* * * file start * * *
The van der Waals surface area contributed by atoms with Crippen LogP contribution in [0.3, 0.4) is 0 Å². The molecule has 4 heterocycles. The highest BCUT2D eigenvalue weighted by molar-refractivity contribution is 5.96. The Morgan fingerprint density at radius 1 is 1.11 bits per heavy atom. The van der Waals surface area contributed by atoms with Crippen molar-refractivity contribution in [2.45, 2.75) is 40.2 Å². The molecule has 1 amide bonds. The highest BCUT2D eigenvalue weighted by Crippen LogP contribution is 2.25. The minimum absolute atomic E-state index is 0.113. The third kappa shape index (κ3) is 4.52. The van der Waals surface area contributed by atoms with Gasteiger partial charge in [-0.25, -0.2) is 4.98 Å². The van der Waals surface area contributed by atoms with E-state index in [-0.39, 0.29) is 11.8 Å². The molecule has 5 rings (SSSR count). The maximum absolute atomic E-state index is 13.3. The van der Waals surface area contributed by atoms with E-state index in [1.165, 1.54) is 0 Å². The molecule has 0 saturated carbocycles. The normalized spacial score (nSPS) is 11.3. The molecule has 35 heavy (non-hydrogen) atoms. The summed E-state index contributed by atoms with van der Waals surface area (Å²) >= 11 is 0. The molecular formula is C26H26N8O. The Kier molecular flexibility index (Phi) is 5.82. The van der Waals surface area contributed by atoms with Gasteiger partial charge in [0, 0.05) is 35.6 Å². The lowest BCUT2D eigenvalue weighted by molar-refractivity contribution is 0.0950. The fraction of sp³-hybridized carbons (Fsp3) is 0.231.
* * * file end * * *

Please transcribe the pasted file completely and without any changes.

The van der Waals surface area contributed by atoms with Crippen LogP contribution in [0.3, 0.4) is 0 Å². The molecule has 4 heterocycles. The highest BCUT2D eigenvalue weighted by molar-refractivity contribution is 5.96. The Morgan fingerprint density at radius 1 is 1.11 bits per heavy atom. The van der Waals surface area contributed by atoms with Crippen molar-refractivity contribution in [2.45, 2.75) is 40.2 Å². The molecule has 1 amide bonds. The highest BCUT2D eigenvalue weighted by Crippen LogP contribution is 2.25. The minimum absolute atomic E-state index is 0.113. The third kappa shape index (κ3) is 4.52. The van der Waals surface area contributed by atoms with Gasteiger partial charge in [-0.25, -0.2) is 4.98 Å². The van der Waals surface area contributed by atoms with E-state index in [-0.39, 0.29) is 11.8 Å². The molecule has 5 rings (SSSR count). The maximum absolute atomic E-state index is 13.3. The van der Waals surface area contributed by atoms with E-state index in [1.165, 1.54) is 0 Å². The molecule has 0 saturated carbocycles. The normalized spacial score (nSPS) is 11.3. The molecule has 35 heavy (non-hydrogen) atoms. The summed E-state index contributed by atoms with van der Waals surface area (Å²) >= 11 is 0. The molecular formula is C26H26N8O. The Kier molecular flexibility index (Phi) is 5.82. The van der Waals surface area contributed by atoms with Gasteiger partial charge in [0, 0.05) is 35.6 Å². The lowest BCUT2D eigenvalue weighted by molar-refractivity contribution is 0.0950. The fraction of sp³-hybridized carbons (Fsp3) is 0.231.